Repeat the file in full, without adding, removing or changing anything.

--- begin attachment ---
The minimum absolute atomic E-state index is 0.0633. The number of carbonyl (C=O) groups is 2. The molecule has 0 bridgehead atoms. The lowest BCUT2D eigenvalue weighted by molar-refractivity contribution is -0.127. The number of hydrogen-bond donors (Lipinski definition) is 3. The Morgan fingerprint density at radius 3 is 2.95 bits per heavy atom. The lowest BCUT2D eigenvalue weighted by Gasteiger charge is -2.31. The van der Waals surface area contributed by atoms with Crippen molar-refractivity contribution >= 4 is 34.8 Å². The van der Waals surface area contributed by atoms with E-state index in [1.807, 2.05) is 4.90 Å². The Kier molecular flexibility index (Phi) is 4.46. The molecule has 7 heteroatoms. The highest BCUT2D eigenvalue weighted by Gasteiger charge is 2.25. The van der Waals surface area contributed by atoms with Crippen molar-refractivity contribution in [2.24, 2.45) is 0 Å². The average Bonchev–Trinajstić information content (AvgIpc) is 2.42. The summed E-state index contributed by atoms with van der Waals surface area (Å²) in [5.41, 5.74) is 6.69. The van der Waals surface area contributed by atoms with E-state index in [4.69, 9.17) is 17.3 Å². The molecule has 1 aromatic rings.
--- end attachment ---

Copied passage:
The minimum absolute atomic E-state index is 0.0633. The number of carbonyl (C=O) groups is 2. The molecule has 0 bridgehead atoms. The lowest BCUT2D eigenvalue weighted by molar-refractivity contribution is -0.127. The number of hydrogen-bond donors (Lipinski definition) is 3. The Morgan fingerprint density at radius 3 is 2.95 bits per heavy atom. The lowest BCUT2D eigenvalue weighted by Gasteiger charge is -2.31. The van der Waals surface area contributed by atoms with Crippen molar-refractivity contribution >= 4 is 34.8 Å². The van der Waals surface area contributed by atoms with E-state index in [1.807, 2.05) is 4.90 Å². The Kier molecular flexibility index (Phi) is 4.46. The molecule has 7 heteroatoms. The highest BCUT2D eigenvalue weighted by Gasteiger charge is 2.25. The van der Waals surface area contributed by atoms with Crippen molar-refractivity contribution in [2.24, 2.45) is 0 Å². The average Bonchev–Trinajstić information content (AvgIpc) is 2.42. The summed E-state index contributed by atoms with van der Waals surface area (Å²) in [5.41, 5.74) is 6.69. The van der Waals surface area contributed by atoms with E-state index in [4.69, 9.17) is 17.3 Å². The molecule has 1 aromatic rings.